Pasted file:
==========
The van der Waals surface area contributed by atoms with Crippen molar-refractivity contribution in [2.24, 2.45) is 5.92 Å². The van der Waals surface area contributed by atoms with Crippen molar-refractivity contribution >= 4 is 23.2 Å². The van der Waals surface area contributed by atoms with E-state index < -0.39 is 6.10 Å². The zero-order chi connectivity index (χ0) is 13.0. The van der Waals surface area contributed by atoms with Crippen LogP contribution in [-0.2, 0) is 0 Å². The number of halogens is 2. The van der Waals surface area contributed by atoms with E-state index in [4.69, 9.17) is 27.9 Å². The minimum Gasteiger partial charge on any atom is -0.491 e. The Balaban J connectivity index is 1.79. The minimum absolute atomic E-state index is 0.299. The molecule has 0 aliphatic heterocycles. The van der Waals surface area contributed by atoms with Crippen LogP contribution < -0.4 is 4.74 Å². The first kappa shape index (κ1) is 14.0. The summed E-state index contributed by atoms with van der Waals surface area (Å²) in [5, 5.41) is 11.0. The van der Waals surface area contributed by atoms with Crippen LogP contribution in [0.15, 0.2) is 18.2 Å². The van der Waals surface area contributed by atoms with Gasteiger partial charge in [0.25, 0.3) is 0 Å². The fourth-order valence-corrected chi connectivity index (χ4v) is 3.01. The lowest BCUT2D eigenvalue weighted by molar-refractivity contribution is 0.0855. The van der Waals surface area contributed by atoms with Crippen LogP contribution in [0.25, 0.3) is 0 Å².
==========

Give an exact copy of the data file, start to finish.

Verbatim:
The van der Waals surface area contributed by atoms with Crippen molar-refractivity contribution in [2.24, 2.45) is 5.92 Å². The van der Waals surface area contributed by atoms with Crippen molar-refractivity contribution >= 4 is 23.2 Å². The van der Waals surface area contributed by atoms with E-state index < -0.39 is 6.10 Å². The zero-order chi connectivity index (χ0) is 13.0. The van der Waals surface area contributed by atoms with Crippen LogP contribution in [-0.2, 0) is 0 Å². The number of halogens is 2. The van der Waals surface area contributed by atoms with E-state index in [4.69, 9.17) is 27.9 Å². The minimum Gasteiger partial charge on any atom is -0.491 e. The Balaban J connectivity index is 1.79. The minimum absolute atomic E-state index is 0.299. The molecule has 0 aliphatic heterocycles. The van der Waals surface area contributed by atoms with Crippen LogP contribution < -0.4 is 4.74 Å². The first kappa shape index (κ1) is 14.0. The summed E-state index contributed by atoms with van der Waals surface area (Å²) in [5, 5.41) is 11.0. The van der Waals surface area contributed by atoms with Crippen LogP contribution in [0.15, 0.2) is 18.2 Å². The van der Waals surface area contributed by atoms with Gasteiger partial charge in [0.25, 0.3) is 0 Å². The fourth-order valence-corrected chi connectivity index (χ4v) is 3.01. The lowest BCUT2D eigenvalue weighted by molar-refractivity contribution is 0.0855. The van der Waals surface area contributed by atoms with Crippen LogP contribution in [0.25, 0.3) is 0 Å².